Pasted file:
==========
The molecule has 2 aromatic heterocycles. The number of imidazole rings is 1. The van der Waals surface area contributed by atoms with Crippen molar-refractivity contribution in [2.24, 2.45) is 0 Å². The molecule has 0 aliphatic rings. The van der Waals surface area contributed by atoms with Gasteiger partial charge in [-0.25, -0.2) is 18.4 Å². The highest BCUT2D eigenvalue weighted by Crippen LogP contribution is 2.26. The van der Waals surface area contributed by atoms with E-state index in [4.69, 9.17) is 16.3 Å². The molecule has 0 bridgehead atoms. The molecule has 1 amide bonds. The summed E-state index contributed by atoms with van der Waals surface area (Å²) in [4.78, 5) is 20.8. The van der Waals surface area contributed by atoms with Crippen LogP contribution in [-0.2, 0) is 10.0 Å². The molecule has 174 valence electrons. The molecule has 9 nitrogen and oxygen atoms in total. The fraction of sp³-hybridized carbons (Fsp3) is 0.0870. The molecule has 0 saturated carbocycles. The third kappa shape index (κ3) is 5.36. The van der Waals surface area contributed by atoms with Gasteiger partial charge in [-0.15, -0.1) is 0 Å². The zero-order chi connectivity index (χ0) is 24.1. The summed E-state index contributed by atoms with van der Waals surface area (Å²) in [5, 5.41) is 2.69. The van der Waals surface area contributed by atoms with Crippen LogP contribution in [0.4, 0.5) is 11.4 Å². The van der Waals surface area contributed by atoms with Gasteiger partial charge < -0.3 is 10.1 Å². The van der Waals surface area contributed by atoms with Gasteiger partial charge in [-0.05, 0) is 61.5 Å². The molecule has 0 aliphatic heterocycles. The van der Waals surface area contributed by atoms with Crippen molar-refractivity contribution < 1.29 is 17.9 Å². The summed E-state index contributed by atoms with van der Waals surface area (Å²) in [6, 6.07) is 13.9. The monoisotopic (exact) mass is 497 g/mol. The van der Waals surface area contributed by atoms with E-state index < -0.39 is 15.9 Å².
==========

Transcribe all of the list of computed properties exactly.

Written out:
The molecule has 2 aromatic heterocycles. The number of imidazole rings is 1. The van der Waals surface area contributed by atoms with Crippen molar-refractivity contribution in [2.24, 2.45) is 0 Å². The molecule has 0 aliphatic rings. The van der Waals surface area contributed by atoms with Gasteiger partial charge in [-0.25, -0.2) is 18.4 Å². The highest BCUT2D eigenvalue weighted by Crippen LogP contribution is 2.26. The van der Waals surface area contributed by atoms with E-state index in [4.69, 9.17) is 16.3 Å². The molecule has 0 bridgehead atoms. The molecule has 1 amide bonds. The summed E-state index contributed by atoms with van der Waals surface area (Å²) in [4.78, 5) is 20.8. The van der Waals surface area contributed by atoms with Crippen LogP contribution in [-0.2, 0) is 10.0 Å². The molecule has 174 valence electrons. The molecule has 9 nitrogen and oxygen atoms in total. The fraction of sp³-hybridized carbons (Fsp3) is 0.0870. The molecule has 0 saturated carbocycles. The third kappa shape index (κ3) is 5.36. The van der Waals surface area contributed by atoms with Gasteiger partial charge in [-0.15, -0.1) is 0 Å². The zero-order chi connectivity index (χ0) is 24.1. The summed E-state index contributed by atoms with van der Waals surface area (Å²) in [5, 5.41) is 2.69. The van der Waals surface area contributed by atoms with Crippen LogP contribution in [0.4, 0.5) is 11.4 Å². The van der Waals surface area contributed by atoms with Gasteiger partial charge < -0.3 is 10.1 Å². The van der Waals surface area contributed by atoms with Gasteiger partial charge in [-0.05, 0) is 61.5 Å². The molecule has 0 aliphatic heterocycles. The van der Waals surface area contributed by atoms with Crippen molar-refractivity contribution < 1.29 is 17.9 Å². The summed E-state index contributed by atoms with van der Waals surface area (Å²) in [6, 6.07) is 13.9. The monoisotopic (exact) mass is 497 g/mol. The van der Waals surface area contributed by atoms with E-state index < -0.39 is 15.9 Å².